Types of Property in Atlanta

There are many different types of property in Atlanta which may come up during a divorce case. For example, real property includes land and immovable property such as buildings and their contents, and any other assets would be considered personal property. Automobiles, furniture, furnishings, jewelry, and pets are all examples of personal property. Anything which is not a real property owned by the parties or by one party is personal property.

Marital property is that which is acquired during the marriage. Additionally, assets may be gifted or transferred from a spouse’s personal ownership into their partner’s name or both names to become marital property. Alternatively, separate property is anything owned by a party prior to their marriage that remains fully titled in their name. This may include inherited or gifted assets from another person outside of the marriage. As long as it stays separately titled, it remains a separate property of one party. For more information, contact a seasoned property division lawyer today.

Hybrid Property

A hybrid property has a separate component as well as a marital element. For example, a retirement account or a 401K which was started prior to a marriage and continued afterwards could be considered hybrid property. This kind of asset my also come from a spouse who continues contributing to their 401K with wages earned during their marriage.

Jointly Titled Property

Jointly titled property is anything that has a title in both parties’ names including real estate, real property, a marital home, or a vacation home. If the parties buy an automobile and both names are on the title, it is jointly owned property. Items such as furniture are not jointly owned because no title is needed.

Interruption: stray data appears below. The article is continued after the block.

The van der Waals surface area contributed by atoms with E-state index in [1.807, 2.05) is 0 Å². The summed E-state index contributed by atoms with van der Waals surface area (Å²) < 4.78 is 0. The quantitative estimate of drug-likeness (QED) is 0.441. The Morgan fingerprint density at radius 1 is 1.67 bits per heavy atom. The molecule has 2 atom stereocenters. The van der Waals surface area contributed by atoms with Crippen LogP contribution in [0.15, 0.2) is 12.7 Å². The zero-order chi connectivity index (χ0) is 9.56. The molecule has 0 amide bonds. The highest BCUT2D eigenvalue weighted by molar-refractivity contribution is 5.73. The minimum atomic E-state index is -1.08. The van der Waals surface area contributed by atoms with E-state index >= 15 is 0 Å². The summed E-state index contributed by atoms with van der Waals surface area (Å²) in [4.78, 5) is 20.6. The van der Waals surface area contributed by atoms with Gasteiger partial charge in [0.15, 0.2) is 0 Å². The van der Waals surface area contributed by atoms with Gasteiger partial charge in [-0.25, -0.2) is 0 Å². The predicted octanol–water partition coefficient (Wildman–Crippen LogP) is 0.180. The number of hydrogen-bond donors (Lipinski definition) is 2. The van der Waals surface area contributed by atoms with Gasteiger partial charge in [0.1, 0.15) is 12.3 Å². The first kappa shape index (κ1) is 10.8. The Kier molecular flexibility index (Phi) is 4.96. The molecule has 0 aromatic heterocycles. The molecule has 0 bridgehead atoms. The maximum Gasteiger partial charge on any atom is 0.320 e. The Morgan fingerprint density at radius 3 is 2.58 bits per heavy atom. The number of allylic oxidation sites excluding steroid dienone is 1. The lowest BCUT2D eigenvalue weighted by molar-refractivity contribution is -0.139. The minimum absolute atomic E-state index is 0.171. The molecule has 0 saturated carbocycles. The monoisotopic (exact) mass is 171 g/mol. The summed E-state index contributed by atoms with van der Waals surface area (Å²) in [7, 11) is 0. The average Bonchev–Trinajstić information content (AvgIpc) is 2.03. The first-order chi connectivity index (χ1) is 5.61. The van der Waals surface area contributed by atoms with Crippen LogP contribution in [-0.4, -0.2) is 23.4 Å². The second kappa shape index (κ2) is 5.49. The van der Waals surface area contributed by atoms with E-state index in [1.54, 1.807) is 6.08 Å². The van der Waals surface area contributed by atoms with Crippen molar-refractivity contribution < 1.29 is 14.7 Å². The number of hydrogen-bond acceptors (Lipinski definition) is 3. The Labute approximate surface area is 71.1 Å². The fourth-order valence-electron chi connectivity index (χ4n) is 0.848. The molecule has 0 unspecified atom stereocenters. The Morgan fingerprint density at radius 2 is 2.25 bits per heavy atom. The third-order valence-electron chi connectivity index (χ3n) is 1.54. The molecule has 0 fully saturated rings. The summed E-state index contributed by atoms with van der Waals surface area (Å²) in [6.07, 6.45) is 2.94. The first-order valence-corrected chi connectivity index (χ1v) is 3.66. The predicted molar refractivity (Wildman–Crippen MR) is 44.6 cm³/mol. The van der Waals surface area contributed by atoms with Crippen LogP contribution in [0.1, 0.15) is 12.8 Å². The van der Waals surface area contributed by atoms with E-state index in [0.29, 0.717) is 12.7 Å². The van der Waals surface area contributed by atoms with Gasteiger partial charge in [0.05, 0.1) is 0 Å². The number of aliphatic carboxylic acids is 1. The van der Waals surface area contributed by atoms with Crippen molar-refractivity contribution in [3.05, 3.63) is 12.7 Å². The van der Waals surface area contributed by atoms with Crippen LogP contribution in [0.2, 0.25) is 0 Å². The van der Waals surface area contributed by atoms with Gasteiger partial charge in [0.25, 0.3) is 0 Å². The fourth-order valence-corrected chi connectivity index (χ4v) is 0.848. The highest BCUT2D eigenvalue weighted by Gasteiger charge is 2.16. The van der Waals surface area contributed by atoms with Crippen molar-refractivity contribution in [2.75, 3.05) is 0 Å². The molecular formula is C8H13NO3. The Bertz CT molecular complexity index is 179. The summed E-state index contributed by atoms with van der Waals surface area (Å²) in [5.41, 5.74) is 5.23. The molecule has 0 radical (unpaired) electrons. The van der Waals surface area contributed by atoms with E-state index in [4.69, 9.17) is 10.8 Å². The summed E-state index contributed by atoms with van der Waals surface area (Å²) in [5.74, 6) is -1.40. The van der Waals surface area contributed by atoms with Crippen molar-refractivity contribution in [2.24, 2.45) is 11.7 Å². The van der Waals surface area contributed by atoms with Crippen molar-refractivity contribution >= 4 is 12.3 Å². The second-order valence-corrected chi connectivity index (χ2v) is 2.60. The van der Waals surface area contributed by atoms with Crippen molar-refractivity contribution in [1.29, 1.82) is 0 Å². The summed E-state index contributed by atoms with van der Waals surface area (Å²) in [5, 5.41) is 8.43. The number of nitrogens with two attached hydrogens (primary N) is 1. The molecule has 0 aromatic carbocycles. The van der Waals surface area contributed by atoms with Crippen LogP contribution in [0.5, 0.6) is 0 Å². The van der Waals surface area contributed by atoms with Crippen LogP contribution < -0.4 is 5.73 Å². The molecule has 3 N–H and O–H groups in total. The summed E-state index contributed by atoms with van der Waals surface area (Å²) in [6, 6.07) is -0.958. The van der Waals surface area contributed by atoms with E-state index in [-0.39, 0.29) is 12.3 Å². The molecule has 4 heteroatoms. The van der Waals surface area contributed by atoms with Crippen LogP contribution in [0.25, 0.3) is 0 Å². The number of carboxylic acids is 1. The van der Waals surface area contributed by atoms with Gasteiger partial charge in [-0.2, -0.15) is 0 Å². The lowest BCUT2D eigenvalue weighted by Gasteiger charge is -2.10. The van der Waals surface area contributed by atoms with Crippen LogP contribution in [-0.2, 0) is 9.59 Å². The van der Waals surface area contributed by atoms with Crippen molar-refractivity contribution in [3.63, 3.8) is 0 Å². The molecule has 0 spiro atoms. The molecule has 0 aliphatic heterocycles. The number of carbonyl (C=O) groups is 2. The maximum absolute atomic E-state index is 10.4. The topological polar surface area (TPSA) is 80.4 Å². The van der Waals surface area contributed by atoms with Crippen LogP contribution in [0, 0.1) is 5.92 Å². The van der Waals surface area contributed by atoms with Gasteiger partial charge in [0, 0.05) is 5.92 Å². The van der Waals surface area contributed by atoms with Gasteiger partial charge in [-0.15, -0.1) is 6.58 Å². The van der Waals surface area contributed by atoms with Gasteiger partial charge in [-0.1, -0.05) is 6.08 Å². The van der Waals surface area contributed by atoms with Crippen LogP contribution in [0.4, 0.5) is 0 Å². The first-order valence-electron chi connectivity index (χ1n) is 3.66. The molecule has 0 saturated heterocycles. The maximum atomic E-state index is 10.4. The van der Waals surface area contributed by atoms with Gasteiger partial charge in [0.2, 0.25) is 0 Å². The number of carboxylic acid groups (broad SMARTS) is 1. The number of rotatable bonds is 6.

Marital Homes

A marital home is where a couple primarily resides during their marriage. Several things can happen to a marital home when dividing assets. For instance, when parties agree on who gets to keep the home, it may be offset by another asset to buy the other party out of their interest, depending on whether there is equity in it. For those who cannot agree on what to do with their marital property, a judge could order that it be sold and the proceeds divided between the parties in an equitable manner.

Titled Assets

In a divorce context, there are no regulations concerning property titled in one name only. The status of a property depends on whether it is separate, gifted, inherited, or acquired during a marriage. If a married person uses their income to purchase an asset titled solely in their name, it does not mean that it cannot be equitably divided by the court in a divorce, and it may still be considered marital property.

When a bank account is solely titled in a spouse’s name, their partner may not take money out of the account during their marriage. In the event of a divorce, an estranged spouse could ask for an equitable division of the account titled in their former partner’s name, and the court may grant it.

Privately Owned Businesses

A privately held business can play a large role when dividing assets. A business which is very profitable typically holds a lot of value. The evaluation of the business depends on whether it is marketable. Owners’ wishes and the ownership interest that a spouse has in a business can also affect the outcome of divorce litigation. Service industry businesses must be evaluated for goodwill value.

A spouse involved in a business would want the value to be relatively low so it does not create difficulty in dividing assets. However, the party who does not have any ownership interest would want the value higher to offset other assets or receive a larger payout at the conclusion of a divorce.

Businesses Without Marital Agreements

Without a marital agreement which addresses ownership of a business, it may not be held by both parties, but there is a marital component. If a spouse has an ownership interest in a company, the other would have an equitable interest in it. The governing documents for a company dictate who actually owns the business. If one party has a minority ownership interest in a company, the courts would be bound by the bylaws of the company. If the ownership interest is non-transferable to a spouse, a judge cannot transfer it to the other party. The courts cannot force a company which is not a party to litigation to do something against their bylaws. Call today to learn more about the different types of property in Atlanta.